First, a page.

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Lessons about Russian social media meddling from Mueller’s indictment

Photo: Jaap Arriens/NurPhoto via Getty Images

Special Counsel Robert Mueller's indictment against 13 Russian cybercriminals shows that not only was social media the primary tactic used by Russian informants to meddle in the U.S. election, but that they were incredibly savvy about the way they used it, setting up IT, data and payment departments around their manipulation efforts.

Our thought bubble: The indictment will likely put more pressure on lawmakers and social media companies to find a path toward more oversight of bad actors using social media to manipulate Americans and meddle in elections. Expect more moves like Facebook's doubling of its security staff from other companies.

  • The indictment corroborates most of what has already been reported, which is that bad actors associated with the Russian troll farm called the Internet Research Agency set up fake accounts, bought ads and communicated with real U.S. people to meddle in the election using social media.
  • What's new is that the indictment affirms that the group launched in 2013 and that efforts to meddle in the election date as far back as 2014. It also states a budget of "millions" of U.S. dollars associated with the criminals' efforts and details how sophisticated their operation was.

Here are the big social media takeaways from the indictment:

  1. The indicted individuals were linked to the Russian troll farm called the Internet Research Agency, which employed roughly 100 people to manage social media manipulation of the US 2016 election beginning in 2014.
  2. They had an annual budget of roughly "millions of U.S. dollars."
  3. More than 80 individuals were assigned to a "translator project" to focus on social media manipulation efforts.
  4. The use of social media was extremely sophisticated, with bad actors setting up graphics, IT and finance departments.
  5. The Russian criminals and their co-conspirators traveled, or attempted to travel, to the United States under false pretenses in other to collect intelligence for their interference operations.
  6. They used U.S. VPNs and sophisticated technologies to delete their tracks, such data and emails linking them to nefarious behaviors.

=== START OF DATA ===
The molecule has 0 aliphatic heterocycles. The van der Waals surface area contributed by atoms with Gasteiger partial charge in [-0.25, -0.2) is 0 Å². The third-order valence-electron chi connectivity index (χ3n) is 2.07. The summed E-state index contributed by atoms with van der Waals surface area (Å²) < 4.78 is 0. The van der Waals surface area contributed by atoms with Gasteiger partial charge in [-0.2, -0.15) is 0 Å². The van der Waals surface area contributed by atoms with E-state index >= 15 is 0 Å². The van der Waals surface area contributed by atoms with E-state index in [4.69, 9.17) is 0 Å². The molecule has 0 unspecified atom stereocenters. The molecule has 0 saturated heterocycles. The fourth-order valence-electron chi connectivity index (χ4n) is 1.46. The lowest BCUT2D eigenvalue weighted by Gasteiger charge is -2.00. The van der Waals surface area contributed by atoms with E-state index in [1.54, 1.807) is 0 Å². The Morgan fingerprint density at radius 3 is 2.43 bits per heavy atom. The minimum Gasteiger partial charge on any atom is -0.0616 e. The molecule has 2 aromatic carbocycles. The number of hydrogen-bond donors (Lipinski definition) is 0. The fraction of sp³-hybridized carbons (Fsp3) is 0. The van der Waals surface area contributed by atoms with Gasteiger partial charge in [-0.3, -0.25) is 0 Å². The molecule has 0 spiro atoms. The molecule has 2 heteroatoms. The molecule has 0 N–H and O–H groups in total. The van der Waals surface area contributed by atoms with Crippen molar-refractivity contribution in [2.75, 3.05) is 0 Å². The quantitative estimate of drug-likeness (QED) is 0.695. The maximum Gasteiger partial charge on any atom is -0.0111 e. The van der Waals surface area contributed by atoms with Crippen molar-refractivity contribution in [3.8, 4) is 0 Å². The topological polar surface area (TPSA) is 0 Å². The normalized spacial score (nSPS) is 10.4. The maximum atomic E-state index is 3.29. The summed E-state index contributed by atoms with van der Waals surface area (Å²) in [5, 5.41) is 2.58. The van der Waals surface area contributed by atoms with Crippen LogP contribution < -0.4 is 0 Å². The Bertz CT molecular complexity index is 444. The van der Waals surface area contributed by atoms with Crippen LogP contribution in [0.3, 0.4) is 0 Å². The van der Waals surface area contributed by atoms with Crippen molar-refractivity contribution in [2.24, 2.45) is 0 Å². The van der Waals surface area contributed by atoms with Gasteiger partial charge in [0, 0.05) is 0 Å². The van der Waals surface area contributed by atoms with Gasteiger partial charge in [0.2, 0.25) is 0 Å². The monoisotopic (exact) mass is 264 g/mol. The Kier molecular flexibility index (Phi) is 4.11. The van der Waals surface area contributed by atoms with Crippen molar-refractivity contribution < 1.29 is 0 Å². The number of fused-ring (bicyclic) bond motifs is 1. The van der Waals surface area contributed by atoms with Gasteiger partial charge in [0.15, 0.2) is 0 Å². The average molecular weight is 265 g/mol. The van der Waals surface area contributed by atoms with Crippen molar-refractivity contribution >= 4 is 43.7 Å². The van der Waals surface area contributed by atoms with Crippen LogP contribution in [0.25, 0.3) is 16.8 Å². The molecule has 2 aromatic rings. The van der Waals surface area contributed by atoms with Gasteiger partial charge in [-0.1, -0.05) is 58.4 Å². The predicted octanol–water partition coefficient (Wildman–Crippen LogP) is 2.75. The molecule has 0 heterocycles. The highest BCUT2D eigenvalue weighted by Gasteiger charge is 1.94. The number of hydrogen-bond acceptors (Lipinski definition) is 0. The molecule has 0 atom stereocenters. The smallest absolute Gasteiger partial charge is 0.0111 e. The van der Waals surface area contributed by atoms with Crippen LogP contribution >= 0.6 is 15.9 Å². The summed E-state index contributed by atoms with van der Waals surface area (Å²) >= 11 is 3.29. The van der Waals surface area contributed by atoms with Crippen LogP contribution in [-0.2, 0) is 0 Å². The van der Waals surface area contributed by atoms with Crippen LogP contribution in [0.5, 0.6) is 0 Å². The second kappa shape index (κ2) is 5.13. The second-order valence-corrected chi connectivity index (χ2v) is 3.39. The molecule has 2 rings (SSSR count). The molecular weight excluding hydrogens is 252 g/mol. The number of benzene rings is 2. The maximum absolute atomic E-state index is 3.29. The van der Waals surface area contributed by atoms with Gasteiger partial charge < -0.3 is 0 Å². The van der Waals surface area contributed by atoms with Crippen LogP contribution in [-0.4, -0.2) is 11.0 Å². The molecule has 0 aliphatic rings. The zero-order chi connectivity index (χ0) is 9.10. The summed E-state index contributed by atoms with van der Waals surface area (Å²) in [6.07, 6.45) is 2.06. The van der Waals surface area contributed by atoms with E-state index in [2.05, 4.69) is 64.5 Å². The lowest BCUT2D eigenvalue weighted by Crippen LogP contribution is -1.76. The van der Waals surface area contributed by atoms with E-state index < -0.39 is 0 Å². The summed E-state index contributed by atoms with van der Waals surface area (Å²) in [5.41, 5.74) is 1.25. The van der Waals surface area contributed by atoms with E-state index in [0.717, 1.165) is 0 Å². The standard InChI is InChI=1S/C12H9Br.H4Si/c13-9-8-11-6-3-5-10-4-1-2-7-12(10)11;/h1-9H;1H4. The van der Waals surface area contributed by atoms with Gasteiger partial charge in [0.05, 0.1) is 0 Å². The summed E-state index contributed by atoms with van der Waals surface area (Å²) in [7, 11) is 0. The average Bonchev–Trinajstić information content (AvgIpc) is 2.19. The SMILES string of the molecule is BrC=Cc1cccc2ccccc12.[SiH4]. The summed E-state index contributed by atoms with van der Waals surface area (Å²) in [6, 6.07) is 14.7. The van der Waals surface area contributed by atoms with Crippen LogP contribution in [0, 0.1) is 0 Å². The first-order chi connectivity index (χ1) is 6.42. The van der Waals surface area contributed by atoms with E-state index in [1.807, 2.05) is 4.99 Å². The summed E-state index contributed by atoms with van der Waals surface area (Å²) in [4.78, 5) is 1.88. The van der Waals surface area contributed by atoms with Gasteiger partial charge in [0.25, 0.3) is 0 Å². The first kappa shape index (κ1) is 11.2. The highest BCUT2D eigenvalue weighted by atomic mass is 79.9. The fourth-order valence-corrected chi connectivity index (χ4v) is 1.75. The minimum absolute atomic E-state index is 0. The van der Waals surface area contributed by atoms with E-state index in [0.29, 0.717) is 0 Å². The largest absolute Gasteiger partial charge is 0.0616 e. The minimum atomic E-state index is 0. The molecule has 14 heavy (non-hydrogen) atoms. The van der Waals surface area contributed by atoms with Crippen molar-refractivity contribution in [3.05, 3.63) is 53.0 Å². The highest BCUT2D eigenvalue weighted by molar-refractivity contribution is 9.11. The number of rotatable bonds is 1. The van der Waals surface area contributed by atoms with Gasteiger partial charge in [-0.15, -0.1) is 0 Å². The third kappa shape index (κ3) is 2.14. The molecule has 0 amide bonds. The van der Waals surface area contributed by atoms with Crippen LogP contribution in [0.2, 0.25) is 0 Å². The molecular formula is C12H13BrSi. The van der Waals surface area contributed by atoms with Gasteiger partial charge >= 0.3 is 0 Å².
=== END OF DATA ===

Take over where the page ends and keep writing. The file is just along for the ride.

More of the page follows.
7. They had a stated goal of “spread(ing) distrust towards the candidates and the political system in general.”
  8. They started contacting real U.S. citizens through fake accounts by at least June 2016.
  9. They used fake or stolen U.S. personas to set up PayPal accounts and conduct financial fraud to finance their efforts.
  10. Even after the election, criminals were still using these tactics to host fake support rallies for President-elect Trump.
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Why Trump added a streetfighter to his legal team

Screenshot via Fox News

A new addition to President Trump's legal team — Joe diGenova, a former U.S. attorney who is well-known in Washington and has argued for the president on Fox News — reflects three White House realities.

The state of play: (1) The White House is digging in for a fight that looks to be longer and messier than officials had expected. (2) This is another example of the president responding to televised cues. Trump has spent most of his adult life in litigation, and obsesses about legal positioning in the same way that he is consumed by his press coverage. (3) It's another pugilistic voice at the table, and suggests that this weekend's attacks on Mueller won't be the last.

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Facebook reaches a tipping point

Illustration: Rebecca Zisser/Axios 

Of all the news crises Facebook has faced during the past year, the Cambridge Analytica scandal is playing out to be the worst and most damaging.

Why it matters: It's not that the reports reveal anything particularly new about how Facebook's back end works — developers have understood the vulnerabilities of Facebook's interface for years. But stakeholders crucial to the company's success — as well as the public seem less willing to listen to its side of the story this time around.